How to cook the perfect steak
On the grill. Photo: Eddie Jim EJZ
If you have a gas grill, remember to apply a wire brush and a thin smear of vegetable oil (olive is fine) before and after you grill on it. Light it with the top open, drop the top to allow it to achieve maximum temperature, and then cook on it with the lid down. Always.
To understand the reason for this, realise that cooking on a gas barbecue is the equivalent of fiercely grilling something in a hot oven. This is why the cooking times are unique to these devices, and shorter than you might expect.
To demonstrate this point, fire up and prepare your gas grill, drop the top, allow it to reach blistering heat, and prepare your favourite cut of steak - a thick porterhouse of, say, 350 grams.
The perfect steak, prepared by Bob Hart. Photo: Eddie Jim
Oil and season the steak you have had out of the fridge long enough for it to reach room temperature. Place it at a 45-degree angle to the grill bars, drop the hood and grill for precisely two minutes. Raise the lid, move the steak through 90 degrees without flipping it, and drop the lid for slightly less than two minutes. Raise the lid, turn the steak and repeat the exercise with the second side of the steak, cooking each sector for less than two minutes. Then raise the lid and place the steak somewhere warm (but not hot) for exactly six minutes, tented loosely in foil. Now, eat. It will be a perfect medium rare.
The one dish that will establish, once and for all, that you are an urban griller of distinction, the steak you need is special: seek out rib-eyes on the bone - one between two - of close to 600 grams each. Note this is the only occasion on which you should use a dry rub other than the all-purpose one, and you need to make it, just before cooking the steak, in a mortar and pestle: pound together 50 grams coarse sea salt, two tablespoons black peppercorns, one tablespoon chilli flakes and one tablespoon fresh rosemary needles. Pound to a powder.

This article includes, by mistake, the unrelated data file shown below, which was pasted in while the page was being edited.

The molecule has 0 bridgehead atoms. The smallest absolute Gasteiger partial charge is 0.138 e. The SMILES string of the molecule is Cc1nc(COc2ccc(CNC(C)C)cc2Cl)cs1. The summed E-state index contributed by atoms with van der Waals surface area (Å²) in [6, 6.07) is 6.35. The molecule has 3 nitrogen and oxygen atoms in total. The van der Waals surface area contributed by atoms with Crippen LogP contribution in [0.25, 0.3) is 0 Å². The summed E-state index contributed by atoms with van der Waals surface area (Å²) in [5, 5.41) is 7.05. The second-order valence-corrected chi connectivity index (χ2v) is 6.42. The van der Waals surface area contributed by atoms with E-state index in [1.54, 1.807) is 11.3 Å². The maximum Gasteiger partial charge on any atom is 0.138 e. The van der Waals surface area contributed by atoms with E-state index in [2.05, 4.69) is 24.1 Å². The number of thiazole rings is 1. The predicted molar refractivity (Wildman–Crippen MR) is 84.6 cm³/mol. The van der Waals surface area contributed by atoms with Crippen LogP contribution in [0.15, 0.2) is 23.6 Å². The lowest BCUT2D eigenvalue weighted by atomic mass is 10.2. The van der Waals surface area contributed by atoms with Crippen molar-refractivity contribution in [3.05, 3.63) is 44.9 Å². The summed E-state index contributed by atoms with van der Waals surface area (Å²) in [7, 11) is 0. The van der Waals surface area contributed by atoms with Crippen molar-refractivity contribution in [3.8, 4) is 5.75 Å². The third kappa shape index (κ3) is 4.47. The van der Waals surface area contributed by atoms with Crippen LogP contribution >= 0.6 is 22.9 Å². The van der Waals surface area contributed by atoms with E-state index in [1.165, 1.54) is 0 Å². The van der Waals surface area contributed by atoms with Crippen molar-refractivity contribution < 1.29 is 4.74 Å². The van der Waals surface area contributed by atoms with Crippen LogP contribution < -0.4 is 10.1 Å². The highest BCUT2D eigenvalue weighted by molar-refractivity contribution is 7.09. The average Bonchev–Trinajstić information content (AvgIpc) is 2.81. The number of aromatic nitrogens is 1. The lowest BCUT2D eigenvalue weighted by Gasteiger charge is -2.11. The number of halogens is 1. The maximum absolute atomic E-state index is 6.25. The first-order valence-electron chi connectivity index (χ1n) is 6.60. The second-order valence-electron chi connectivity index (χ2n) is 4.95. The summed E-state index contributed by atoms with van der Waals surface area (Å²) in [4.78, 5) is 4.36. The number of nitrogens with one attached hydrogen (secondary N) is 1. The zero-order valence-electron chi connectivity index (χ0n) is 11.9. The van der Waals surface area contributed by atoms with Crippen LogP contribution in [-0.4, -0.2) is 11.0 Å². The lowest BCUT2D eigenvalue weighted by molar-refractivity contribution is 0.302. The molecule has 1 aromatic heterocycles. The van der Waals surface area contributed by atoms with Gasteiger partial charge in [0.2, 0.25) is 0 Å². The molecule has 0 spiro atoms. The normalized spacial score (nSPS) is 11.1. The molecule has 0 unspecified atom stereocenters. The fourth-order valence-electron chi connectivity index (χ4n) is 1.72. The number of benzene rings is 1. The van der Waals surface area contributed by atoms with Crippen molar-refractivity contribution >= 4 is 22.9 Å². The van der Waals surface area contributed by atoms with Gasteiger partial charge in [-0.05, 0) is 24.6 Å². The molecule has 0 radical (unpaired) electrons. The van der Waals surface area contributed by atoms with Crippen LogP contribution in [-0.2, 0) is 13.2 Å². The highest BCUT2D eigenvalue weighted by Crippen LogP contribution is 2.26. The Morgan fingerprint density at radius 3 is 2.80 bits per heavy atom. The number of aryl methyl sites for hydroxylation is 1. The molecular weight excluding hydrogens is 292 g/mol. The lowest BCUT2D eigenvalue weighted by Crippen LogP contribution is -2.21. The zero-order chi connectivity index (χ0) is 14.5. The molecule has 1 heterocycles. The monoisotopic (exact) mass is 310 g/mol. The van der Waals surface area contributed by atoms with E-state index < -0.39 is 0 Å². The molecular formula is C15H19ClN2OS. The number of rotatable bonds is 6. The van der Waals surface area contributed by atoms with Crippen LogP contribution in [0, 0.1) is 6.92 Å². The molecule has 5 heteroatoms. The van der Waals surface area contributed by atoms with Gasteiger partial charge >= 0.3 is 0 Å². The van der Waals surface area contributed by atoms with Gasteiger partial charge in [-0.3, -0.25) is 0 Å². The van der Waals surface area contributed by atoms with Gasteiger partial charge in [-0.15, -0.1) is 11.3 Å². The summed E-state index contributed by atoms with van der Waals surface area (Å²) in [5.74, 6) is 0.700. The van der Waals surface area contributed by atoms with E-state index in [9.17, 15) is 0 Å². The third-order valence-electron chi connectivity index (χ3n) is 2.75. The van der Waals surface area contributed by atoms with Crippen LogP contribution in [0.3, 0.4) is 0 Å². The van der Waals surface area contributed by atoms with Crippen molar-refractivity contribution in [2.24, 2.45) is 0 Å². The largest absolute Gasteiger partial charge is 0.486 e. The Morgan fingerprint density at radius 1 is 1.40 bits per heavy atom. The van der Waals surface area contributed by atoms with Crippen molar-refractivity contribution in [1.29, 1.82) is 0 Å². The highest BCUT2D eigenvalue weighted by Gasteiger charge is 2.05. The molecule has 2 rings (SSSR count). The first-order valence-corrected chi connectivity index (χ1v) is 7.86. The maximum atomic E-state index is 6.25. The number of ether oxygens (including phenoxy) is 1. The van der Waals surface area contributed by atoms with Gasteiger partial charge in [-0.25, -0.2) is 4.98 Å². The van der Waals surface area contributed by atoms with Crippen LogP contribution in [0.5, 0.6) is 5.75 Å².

Oil the steaks, which you have returned to room temperature, and sprinkle generously with the rub. Cook these steaks, using the four-sector method discussed earlier, on a fiercely hot gas grill, for three minutes per sector, or 12 minutes in all. The heat will caramelise the rub and the bars will impart grill marks. Rest the steaks, tented loosely in foil, for six minutes, and then carve, thickly, parallel to the bone. Serve on a mash of sweet potato - roasted, perhaps, at the back of the grill and then scooped out and mashed with unsalted butter and a splash of maple syrup.
Applying the rub. Photo: Eddie Jim
But remember, once you have achieved perfection by following these rules, there is no going back. No more cooking with the lid open, poking and prodding and cremating blameless beef.